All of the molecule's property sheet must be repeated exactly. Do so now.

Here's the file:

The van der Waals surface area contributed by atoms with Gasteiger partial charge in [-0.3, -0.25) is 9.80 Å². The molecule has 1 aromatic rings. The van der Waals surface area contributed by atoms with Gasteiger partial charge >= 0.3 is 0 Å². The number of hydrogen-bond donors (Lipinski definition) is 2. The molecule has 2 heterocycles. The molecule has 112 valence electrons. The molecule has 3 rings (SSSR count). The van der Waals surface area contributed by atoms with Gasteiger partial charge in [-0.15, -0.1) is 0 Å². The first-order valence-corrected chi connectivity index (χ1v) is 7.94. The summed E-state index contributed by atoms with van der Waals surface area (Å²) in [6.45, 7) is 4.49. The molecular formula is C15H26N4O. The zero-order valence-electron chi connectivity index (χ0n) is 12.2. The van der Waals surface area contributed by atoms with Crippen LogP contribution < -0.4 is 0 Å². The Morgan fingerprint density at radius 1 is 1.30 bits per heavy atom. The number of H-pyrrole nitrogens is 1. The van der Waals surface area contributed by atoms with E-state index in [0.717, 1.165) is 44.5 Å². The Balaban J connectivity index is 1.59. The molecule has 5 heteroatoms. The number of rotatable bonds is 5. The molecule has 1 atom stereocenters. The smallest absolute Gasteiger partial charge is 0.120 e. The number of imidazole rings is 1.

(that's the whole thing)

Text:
The van der Waals surface area contributed by atoms with Gasteiger partial charge in [-0.3, -0.25) is 9.80 Å². The molecule has 1 aromatic rings. The van der Waals surface area contributed by atoms with Gasteiger partial charge >= 0.3 is 0 Å². The number of hydrogen-bond donors (Lipinski definition) is 2. The molecule has 2 heterocycles. The molecule has 112 valence electrons. The molecule has 3 rings (SSSR count). The van der Waals surface area contributed by atoms with Gasteiger partial charge in [-0.15, -0.1) is 0 Å². The first-order valence-corrected chi connectivity index (χ1v) is 7.94. The summed E-state index contributed by atoms with van der Waals surface area (Å²) in [6.45, 7) is 4.49. The molecular formula is C15H26N4O. The zero-order valence-electron chi connectivity index (χ0n) is 12.2. The van der Waals surface area contributed by atoms with Crippen LogP contribution < -0.4 is 0 Å². The Morgan fingerprint density at radius 1 is 1.30 bits per heavy atom. The number of H-pyrrole nitrogens is 1. The van der Waals surface area contributed by atoms with E-state index in [0.717, 1.165) is 44.5 Å². The Balaban J connectivity index is 1.59. The molecule has 5 heteroatoms. The number of rotatable bonds is 5. The molecule has 1 atom stereocenters. The smallest absolute Gasteiger partial charge is 0.120 e. The number of imidazole rings is 1.